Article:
Today’s blog post is submitted by our featured guest contributor, Leonne Bannister. Enjoy the post and look forward to future posts from Leonne.
One of my favorite parent educators is Barbara Coloroso I relate to her parenting philosophy and down-to-earth style. One of her parenting strategies that is well received in the parenting classes I teach is three alternatives to “no.” Coloroso states that if parents are constantly saying “no” to kids, they begin to tune out those “no’s.” Then, in a moment when a “no” really means “no” (running into the street, going out with a questionable group of kids, etc.), the child doesn’t listen and the consequences may be costly.
Her three alternatives are easy to remember and very effective. Instead of saying “no,” try:
- “Yes, later.” Rather than answering with a “no,” state a “yes,” but with the condition that it needs to happen later. For example, when your child asks for a cookie or treat. “Can I have a cookie?” they ask. You respond with “Yes, later.” You may then go on to explain when the child may have a cookie (most reasonable would be after the next most nutritious meal). Therefore, the interaction would conclude sounding something like this. “You may have a cookie after lunch.” This allows the child to get what it is they requested, yet at a time that is best for him and you.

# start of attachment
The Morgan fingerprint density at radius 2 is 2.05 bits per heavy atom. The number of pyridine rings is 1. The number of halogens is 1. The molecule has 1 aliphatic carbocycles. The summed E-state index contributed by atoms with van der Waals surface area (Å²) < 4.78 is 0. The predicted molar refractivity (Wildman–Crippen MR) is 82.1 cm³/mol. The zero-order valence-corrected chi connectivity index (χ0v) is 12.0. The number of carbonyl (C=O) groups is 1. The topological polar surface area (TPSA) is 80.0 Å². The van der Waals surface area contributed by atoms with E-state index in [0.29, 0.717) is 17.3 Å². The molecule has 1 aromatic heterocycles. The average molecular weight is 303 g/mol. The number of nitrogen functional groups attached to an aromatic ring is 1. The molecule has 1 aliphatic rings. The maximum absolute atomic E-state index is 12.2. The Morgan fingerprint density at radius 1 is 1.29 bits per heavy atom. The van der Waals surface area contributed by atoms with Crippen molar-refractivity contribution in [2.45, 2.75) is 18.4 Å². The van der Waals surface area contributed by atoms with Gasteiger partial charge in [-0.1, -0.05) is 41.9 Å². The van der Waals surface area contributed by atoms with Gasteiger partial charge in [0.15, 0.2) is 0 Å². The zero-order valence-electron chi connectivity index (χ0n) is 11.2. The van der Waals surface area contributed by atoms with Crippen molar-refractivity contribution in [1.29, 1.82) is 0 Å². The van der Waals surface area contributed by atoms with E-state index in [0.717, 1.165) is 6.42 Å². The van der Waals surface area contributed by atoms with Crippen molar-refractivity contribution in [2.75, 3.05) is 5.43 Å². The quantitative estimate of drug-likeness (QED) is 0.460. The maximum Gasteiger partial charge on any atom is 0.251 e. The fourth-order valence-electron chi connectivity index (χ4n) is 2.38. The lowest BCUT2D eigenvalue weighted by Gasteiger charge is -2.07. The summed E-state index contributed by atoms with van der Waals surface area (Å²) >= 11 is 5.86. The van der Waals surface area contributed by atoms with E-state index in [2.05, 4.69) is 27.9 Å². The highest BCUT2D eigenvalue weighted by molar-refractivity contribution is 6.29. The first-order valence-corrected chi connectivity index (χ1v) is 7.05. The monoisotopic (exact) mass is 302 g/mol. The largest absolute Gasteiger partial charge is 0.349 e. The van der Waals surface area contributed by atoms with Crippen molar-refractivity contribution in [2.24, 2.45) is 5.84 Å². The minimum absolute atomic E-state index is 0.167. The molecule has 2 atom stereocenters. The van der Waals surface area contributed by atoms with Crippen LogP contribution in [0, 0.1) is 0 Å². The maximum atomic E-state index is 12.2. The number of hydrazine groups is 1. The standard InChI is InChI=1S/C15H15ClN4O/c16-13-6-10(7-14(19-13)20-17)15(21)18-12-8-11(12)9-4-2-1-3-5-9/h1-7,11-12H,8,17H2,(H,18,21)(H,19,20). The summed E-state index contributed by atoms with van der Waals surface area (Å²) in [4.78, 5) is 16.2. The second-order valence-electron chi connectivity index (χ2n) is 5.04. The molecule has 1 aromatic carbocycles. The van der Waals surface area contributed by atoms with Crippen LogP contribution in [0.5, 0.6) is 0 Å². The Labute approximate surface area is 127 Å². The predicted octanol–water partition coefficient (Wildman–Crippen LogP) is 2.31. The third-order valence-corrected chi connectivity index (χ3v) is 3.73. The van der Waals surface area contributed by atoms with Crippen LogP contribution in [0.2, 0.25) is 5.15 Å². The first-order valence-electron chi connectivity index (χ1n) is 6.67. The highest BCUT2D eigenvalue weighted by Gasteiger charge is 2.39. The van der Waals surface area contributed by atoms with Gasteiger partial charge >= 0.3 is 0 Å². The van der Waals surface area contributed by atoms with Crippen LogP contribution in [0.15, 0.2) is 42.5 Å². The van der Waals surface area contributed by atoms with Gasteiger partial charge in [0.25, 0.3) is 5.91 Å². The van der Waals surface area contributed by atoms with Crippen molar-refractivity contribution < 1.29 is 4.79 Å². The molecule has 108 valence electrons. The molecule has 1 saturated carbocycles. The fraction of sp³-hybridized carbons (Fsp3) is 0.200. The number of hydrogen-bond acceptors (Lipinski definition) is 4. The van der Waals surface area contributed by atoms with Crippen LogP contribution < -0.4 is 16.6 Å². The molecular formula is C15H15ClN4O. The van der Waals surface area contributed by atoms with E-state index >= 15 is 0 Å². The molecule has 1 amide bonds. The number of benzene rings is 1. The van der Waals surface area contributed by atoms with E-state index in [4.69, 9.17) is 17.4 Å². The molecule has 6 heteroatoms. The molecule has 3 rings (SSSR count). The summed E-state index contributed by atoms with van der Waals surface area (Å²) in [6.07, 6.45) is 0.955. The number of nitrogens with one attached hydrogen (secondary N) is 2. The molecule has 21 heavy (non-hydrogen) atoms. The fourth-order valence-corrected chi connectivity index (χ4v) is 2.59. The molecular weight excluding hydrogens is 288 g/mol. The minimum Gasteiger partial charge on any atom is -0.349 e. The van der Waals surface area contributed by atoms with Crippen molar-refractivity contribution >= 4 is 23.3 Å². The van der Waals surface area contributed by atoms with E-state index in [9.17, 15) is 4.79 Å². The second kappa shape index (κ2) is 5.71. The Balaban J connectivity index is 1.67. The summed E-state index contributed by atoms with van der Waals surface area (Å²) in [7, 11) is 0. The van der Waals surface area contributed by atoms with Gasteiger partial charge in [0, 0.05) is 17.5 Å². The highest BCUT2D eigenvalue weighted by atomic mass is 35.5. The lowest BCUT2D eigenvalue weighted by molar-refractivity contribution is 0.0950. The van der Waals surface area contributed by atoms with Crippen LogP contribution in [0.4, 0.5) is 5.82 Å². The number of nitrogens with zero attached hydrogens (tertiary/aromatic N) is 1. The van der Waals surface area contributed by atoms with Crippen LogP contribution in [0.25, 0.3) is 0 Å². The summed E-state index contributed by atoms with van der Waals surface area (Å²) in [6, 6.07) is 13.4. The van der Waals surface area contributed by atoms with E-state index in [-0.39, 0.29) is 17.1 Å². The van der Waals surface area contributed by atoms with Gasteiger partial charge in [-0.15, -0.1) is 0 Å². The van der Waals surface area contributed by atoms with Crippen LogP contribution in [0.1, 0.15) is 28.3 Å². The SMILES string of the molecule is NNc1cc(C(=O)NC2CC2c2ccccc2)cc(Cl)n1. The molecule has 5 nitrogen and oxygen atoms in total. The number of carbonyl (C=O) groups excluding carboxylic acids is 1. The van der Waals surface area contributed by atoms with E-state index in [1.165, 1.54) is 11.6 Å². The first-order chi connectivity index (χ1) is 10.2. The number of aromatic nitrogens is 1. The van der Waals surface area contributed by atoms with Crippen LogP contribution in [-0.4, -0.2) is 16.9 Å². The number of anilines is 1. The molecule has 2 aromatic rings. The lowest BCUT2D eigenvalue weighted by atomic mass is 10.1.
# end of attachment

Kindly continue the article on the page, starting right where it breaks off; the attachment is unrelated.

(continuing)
- “Give me a minute.” This is an important alternative at my house. About a year ago, I got into the habit of responding with a quick “no” to my kids’ requests for things that, quite honestly, are unimportant. It was a bad habit that was easily and simply addressed with giving myself a minute to think about their request. I use a little bit different language than Coloroso suggests, but the end result is the same. Rather than “give me a minute,” I respond with “let me think about it.” I explain to my kids that I need a minute to think about it and I’ll respond once I’ve had a moment to think. This alternative is an excellent example of modeling thoughtful decision-making with our children. It sends a message that decisions can sometimes take time to make and putting thought into what we decide is normal.
- “Convince me.” This is a great strategy for older children. Instead of immediately rejecting a child’s request, ask the child to convince you. This alternative, like the second alternative, allows you time to think about it and, most importantly, gives the child an opportunity to practice articulating a convincing argument. Coloroso gives the example of a teenager asking his mom to use the car. Many parents are reluctant to loan their car out to their child, but what if that child presented a convincing and reasonable argument.
For more information on Barbara Coloroso visit her website www.kidsareworthit.com
Leonne is a wife and a mother of 2. She has been a member of the LBCC Cooperative Preschool at the Benton Center for 3 years. She is a part time Parenting Education Instructor with LBCC and a CASA Advocate. She is also on the Board of Directors of CASA-Voices for Children. Leonne enjoys spending time with her family and volunteering in the community. In her “free” time she enjoys exercising and reading.